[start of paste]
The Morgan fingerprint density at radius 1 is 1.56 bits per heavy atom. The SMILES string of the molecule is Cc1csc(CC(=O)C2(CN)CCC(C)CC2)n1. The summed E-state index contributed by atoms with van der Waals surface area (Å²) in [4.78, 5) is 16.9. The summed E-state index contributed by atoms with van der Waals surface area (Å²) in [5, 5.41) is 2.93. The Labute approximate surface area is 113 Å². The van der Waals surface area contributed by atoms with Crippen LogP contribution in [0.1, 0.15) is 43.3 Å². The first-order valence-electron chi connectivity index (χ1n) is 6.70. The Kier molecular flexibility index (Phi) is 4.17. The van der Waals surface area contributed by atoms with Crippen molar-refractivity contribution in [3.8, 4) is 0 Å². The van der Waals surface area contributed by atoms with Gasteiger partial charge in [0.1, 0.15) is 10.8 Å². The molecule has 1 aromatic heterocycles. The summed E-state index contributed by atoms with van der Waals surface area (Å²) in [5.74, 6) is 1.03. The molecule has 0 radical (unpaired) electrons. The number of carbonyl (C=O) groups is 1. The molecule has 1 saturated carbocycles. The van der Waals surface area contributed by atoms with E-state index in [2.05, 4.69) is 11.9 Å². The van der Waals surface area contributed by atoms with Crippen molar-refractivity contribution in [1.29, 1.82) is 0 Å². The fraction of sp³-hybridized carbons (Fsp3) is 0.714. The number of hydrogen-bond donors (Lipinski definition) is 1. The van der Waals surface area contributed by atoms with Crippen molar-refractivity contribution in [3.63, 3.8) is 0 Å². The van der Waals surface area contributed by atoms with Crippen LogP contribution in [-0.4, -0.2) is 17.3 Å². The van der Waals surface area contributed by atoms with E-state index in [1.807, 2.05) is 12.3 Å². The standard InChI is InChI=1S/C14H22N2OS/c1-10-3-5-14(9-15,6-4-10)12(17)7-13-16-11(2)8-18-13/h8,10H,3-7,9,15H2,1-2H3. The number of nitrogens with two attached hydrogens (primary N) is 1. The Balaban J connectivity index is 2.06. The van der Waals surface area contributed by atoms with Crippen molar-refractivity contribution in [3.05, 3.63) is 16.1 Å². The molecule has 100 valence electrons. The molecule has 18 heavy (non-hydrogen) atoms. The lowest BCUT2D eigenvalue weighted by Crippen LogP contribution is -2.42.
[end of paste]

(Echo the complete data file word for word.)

The Morgan fingerprint density at radius 1 is 1.56 bits per heavy atom. The SMILES string of the molecule is Cc1csc(CC(=O)C2(CN)CCC(C)CC2)n1. The summed E-state index contributed by atoms with van der Waals surface area (Å²) in [4.78, 5) is 16.9. The summed E-state index contributed by atoms with van der Waals surface area (Å²) in [5, 5.41) is 2.93. The Labute approximate surface area is 113 Å². The van der Waals surface area contributed by atoms with Crippen LogP contribution in [0.1, 0.15) is 43.3 Å². The first-order valence-electron chi connectivity index (χ1n) is 6.70. The Kier molecular flexibility index (Phi) is 4.17. The van der Waals surface area contributed by atoms with Crippen molar-refractivity contribution in [3.8, 4) is 0 Å². The van der Waals surface area contributed by atoms with Gasteiger partial charge in [0.1, 0.15) is 10.8 Å². The molecule has 1 aromatic heterocycles. The summed E-state index contributed by atoms with van der Waals surface area (Å²) in [5.74, 6) is 1.03. The molecule has 0 radical (unpaired) electrons. The number of carbonyl (C=O) groups is 1. The molecule has 1 saturated carbocycles. The van der Waals surface area contributed by atoms with E-state index in [2.05, 4.69) is 11.9 Å². The van der Waals surface area contributed by atoms with Crippen molar-refractivity contribution in [1.29, 1.82) is 0 Å². The fraction of sp³-hybridized carbons (Fsp3) is 0.714. The number of hydrogen-bond donors (Lipinski definition) is 1. The van der Waals surface area contributed by atoms with Crippen molar-refractivity contribution in [3.63, 3.8) is 0 Å². The van der Waals surface area contributed by atoms with Crippen LogP contribution in [-0.4, -0.2) is 17.3 Å². The van der Waals surface area contributed by atoms with E-state index in [1.807, 2.05) is 12.3 Å². The standard InChI is InChI=1S/C14H22N2OS/c1-10-3-5-14(9-15,6-4-10)12(17)7-13-16-11(2)8-18-13/h8,10H,3-7,9,15H2,1-2H3. The number of nitrogens with two attached hydrogens (primary N) is 1. The Balaban J connectivity index is 2.06. The van der Waals surface area contributed by atoms with Crippen molar-refractivity contribution in [3.05, 3.63) is 16.1 Å². The molecule has 100 valence electrons. The molecule has 18 heavy (non-hydrogen) atoms. The lowest BCUT2D eigenvalue weighted by Crippen LogP contribution is -2.42.